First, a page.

Iran has not diverted nuclear materials it declared to the International Atomic Energy Agency (IAEA) to make weapons, the UN watchdog has concluded.
Iran insists it has complied with all international inspection demands
But the IAEA said it could not rule out the existence of nuclear materials that had not been declared.
Iran has agreed to suspend its uranium
enrichment activities by 22 November, following talks with the European Union, officials in Tehran say.
Iran is facing a 25 November deadline to comply with an IAEA resolution.
In a confidential report, the UN nuclear watchdog said: "All the declared nuclear material in Iran has been
accounted for, and therefore such material is not diverted to prohibited activities."
A senior diplomat close to the IAEA said "prohibited activities" included possible work on weapons, Reuters news agency quoted him as saying.
But the report went on to say that doubt remained over Iran's nuclear programme.
"The Agency is, however, not in a position to conclude that there are no undeclared nuclear materials or activities in Iran," it added.
Iran agreed to suspend its uranium enrichment activities on Sunday, after talks with three European Union countries.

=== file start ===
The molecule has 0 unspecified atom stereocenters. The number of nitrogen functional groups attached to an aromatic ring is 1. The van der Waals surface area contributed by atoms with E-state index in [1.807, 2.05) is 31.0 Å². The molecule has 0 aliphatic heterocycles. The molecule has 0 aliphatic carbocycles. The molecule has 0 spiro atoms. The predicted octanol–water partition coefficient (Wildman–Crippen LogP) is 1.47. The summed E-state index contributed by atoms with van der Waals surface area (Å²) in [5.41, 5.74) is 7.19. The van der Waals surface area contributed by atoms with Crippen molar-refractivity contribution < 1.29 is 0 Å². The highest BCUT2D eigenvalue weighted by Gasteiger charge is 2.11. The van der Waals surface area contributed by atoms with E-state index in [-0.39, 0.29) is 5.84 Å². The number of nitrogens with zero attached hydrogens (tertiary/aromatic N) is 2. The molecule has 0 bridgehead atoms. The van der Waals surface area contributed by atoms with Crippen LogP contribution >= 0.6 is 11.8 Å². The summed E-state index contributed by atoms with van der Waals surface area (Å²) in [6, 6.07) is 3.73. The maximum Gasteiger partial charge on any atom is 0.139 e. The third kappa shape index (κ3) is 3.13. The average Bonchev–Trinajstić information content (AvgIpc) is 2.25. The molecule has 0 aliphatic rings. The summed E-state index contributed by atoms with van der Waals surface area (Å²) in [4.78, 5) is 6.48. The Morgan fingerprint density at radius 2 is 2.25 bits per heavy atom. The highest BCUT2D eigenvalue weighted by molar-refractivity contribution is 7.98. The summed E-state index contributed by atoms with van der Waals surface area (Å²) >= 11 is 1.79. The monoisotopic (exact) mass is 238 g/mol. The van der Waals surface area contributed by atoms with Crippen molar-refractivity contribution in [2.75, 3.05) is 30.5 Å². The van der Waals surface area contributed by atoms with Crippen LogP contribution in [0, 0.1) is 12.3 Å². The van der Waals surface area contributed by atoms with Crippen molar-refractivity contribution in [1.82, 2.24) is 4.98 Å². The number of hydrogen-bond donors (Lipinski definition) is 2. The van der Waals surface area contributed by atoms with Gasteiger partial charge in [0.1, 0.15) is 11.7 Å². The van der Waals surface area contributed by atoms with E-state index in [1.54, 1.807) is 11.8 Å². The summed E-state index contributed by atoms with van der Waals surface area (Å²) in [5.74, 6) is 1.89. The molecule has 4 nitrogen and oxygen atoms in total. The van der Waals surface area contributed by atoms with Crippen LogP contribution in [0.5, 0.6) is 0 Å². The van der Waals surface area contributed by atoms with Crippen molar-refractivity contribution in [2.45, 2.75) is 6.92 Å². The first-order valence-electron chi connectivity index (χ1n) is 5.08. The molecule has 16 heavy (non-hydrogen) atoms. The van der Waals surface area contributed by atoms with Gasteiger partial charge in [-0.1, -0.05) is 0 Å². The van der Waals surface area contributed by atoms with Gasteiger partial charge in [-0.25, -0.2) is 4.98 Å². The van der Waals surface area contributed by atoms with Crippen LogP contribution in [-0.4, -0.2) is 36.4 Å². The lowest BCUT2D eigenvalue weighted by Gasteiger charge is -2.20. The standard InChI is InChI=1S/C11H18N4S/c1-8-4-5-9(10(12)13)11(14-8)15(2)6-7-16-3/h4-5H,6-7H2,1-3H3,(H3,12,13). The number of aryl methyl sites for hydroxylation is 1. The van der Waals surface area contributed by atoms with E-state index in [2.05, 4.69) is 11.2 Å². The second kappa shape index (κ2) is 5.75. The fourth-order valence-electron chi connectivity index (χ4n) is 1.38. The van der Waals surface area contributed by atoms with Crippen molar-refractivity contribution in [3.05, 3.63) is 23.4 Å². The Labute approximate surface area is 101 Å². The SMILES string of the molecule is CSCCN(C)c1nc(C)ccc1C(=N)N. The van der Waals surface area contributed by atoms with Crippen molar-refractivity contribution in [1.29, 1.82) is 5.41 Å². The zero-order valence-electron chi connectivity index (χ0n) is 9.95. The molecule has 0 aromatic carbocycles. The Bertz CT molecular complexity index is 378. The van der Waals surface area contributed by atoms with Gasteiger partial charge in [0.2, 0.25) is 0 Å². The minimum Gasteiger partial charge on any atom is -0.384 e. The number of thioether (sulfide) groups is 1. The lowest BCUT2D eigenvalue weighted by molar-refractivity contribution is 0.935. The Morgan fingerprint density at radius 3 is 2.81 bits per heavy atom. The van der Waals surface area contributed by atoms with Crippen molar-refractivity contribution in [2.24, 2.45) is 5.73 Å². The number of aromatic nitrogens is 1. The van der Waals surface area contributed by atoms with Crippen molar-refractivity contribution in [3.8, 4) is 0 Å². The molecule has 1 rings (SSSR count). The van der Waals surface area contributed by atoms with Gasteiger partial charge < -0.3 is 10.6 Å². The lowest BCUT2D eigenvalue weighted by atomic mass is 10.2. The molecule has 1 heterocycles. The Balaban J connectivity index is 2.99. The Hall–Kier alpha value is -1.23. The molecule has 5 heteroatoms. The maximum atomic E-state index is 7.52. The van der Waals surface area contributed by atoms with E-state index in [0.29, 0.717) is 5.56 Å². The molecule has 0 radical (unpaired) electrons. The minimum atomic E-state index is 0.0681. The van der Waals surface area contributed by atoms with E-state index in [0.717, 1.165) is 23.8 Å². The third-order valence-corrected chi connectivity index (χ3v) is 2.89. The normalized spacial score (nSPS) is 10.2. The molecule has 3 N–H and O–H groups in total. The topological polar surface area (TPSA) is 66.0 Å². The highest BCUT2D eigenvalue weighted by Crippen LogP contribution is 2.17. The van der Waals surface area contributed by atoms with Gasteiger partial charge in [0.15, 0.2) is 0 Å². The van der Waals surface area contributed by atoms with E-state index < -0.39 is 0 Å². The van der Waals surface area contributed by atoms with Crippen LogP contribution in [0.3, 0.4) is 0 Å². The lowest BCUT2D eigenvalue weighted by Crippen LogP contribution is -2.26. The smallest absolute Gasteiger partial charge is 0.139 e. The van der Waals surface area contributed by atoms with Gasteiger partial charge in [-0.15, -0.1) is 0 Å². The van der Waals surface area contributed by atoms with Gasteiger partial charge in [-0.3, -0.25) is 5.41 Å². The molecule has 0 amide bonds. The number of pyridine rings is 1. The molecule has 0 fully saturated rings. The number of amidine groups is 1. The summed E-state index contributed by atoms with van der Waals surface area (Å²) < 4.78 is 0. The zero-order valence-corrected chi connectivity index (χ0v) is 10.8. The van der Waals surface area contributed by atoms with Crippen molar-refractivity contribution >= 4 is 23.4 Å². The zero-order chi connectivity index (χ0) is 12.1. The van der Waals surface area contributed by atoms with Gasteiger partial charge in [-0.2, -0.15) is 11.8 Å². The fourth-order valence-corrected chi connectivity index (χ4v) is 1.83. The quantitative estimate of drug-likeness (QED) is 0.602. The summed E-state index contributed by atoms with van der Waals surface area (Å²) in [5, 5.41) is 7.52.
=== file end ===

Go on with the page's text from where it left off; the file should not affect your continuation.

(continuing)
The EU offered Iran increased co-operation on trade and energy in exchange for the freeze.
Chief Iranian negotiator Hassan Rohani said Tehran would suspend "almost all" its enrichment activities until a long-term agreement on Iran's nuclear programme is reached.
Iran insists its nuclear activities are peaceful, but the US says they are part of a secret weapons programme.
Successful uranium enrichment could be seen as a key stage in the development of weapons-grade nuclear material.
The Vienna-based IAEA passed a resolution in September calling on Iran to stop enriching uranium.
The findings of the report are due to be reviewed by the IAEA's board of governors on 25 November - three days after the freeze is set to begin.
Correspondents say this new deal makes it unlikely that the US will refer Iran to the UN Security Council for possible sanctions.